02/07/2020

A Textbook Case of Discrimination as Palestinian Authority Schools Edit out Christians — and Jews

This article was originally published by Providence on 2 July 2020. The original can be found here.

By George Goss for Providence – Seventy-six percent of Palestinian Christians gave the Palestinian Authority (PA) failing marks for how schools teach the history of Christians, according to a recent survey commissioned by The Philos Project.

“Palestine has a long, rich history of Palestinian Christians,” said Khalil Sayegh, a Christian from Gaza and Philos Advocacy Fellow. “The Palestinian textbooks and curriculum, however, just choose to deny all of that.”

Sayegh shared his insights during a June 17 online discussion with Robert Nicholson, executive director of The Philos Project, and Dr. Khalil Shikaki of the Palestinian Center for Policy and Survey Research (PSR), who conducted the survey.

Christians are a dwindling minority, accounting for a mere 1 percent of the Palestinian population in the West Bank and Gaza Strip, and the comprehensive survey examines challenges this religious minority faces, including Israeli settlements and the PA educational system. The survey has a sample size of 995 with a margin of error of +/- 3 percent.

“The history that we learn [in school] starts with the Islamic conquest of the land,” Sayegh said. “Anything before will focus on the pre-Israelite era. I understand that. It’s trying to deny the narrative of the Torah and biblical history because this, to a certain extent, is used to justify the existence of Israel. However, this leads to Palestinian Christians looking like foreigners.”

Crusader, infidel, and foreigner are all epithets Sayegh experienced in grade school. And the survey revealed he was not the only Christian in the Palestinian Territories who had the same experience. Twenty-seven percent said that they have been exposed to racist curses or epithets, and 43 percent said that they feel most Muslims do not want them in the land.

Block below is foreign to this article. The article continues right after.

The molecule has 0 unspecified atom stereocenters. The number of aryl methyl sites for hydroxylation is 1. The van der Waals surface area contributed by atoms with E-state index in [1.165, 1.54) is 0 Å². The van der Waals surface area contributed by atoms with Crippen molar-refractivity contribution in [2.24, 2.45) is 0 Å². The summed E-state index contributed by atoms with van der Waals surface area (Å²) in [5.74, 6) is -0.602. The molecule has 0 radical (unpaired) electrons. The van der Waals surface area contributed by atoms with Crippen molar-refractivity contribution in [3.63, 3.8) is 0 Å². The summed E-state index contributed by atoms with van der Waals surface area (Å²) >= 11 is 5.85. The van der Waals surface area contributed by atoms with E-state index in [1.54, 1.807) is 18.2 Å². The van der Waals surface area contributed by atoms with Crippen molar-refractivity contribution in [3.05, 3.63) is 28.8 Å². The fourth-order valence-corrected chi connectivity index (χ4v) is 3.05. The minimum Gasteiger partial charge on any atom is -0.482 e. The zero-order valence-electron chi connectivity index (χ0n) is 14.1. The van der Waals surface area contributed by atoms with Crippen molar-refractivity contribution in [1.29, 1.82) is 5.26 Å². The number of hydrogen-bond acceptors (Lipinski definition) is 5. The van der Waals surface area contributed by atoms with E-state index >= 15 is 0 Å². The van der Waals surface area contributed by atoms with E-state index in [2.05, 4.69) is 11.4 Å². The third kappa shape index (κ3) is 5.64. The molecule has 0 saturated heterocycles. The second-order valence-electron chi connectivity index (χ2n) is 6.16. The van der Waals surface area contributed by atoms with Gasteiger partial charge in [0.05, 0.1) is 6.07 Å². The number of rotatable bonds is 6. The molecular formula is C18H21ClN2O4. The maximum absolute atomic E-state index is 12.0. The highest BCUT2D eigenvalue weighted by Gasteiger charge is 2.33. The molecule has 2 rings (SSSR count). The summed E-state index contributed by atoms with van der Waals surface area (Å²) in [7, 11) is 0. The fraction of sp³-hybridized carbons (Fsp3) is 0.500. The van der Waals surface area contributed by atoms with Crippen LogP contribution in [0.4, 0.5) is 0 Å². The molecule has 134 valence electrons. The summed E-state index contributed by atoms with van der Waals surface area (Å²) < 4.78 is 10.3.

Taught by his secular-minded father that Christians have little that distinguishes them from Muslims, Sayegh learned in school that they do. One teacher warned him of hellfire if he did not convert to Islam. While only 23 percent of those surveyed admitted to being asked to convert to Islam, 70 percent said they had at one time heard a Muslim state that Christians will go to hellfire.

Palestinians Muslims who rely on the PA educational system to learn about Christianity may end up seeing Christians as foreign interlopers and crusaders, according to Sayegh. Without references to Christianity as part of schooling, Sayegh added that Palestinian Muslims could fall into the temptation of assuming that the Christians they meet arrived with the crusaders, who are often characterized as “vicious, criminal, and foreign.”

While Sayegh cites the faulty textbooks as significant obstacles for Christian integration into Palestinian society, Shikaki sees them as a way to make things better if appropriately revised.

“Thank you, Khalil, for raising that,” Shikaki said. “What we want to do now is to translate that into a discussion about what needs to be done, which is, first and foremost… for the PA to acknowledge that these are serious issues, and that they exist. I want them to begin with the school textbooks and to do this from first grade all the way up to high school, so that in every year students are able to learn their own history, the history of their own community, Christian and Muslim communities, and not ignore anything.”

Shikaki added that personal testimonies like Sayegh’s are key.

“They [Palestinian students] should be able to hear people like Khalil Sayegh tell them his own personal perceptions,” Shikaki said. “What has happened with him personally. And this should be something that happens in schools openly.”

The schools are not the only PA institutions that receive failing marks from the Palestinian Christians surveyed. Two-thirds say that they have little trust in the PA government; trust in the judiciary peaks at 16 percent, and confidence in the police stands at 22 percent.

“I’m really looking for the day when I can share with my Muslim neighbors openly in public, speaking about my own experience,” Sayegh said. “I know I share it with my friends, but I’m looking forward to the day they’ll be able to come to me and say, ‘Come. Share your story.’”

The full survey of Palestinian Christians also reveals other issues, such as a credibility gap facing ecclesiastical leadership (39 percent trust Christian leaders), economic concerns as the main driver of emigration (59 percent), as well as a growing fear of religious Salafist groups (77 percent).

“This survey can help us a lot to address the problems of our Christian community here and what they are really facing,” Sayegh said.


George Goss is a communications associate at The Philos Project as well as a 2018 participant in the Philos Leadership Institute.

The Philos Project is pro-Israel Christian advocacy non-profit organization.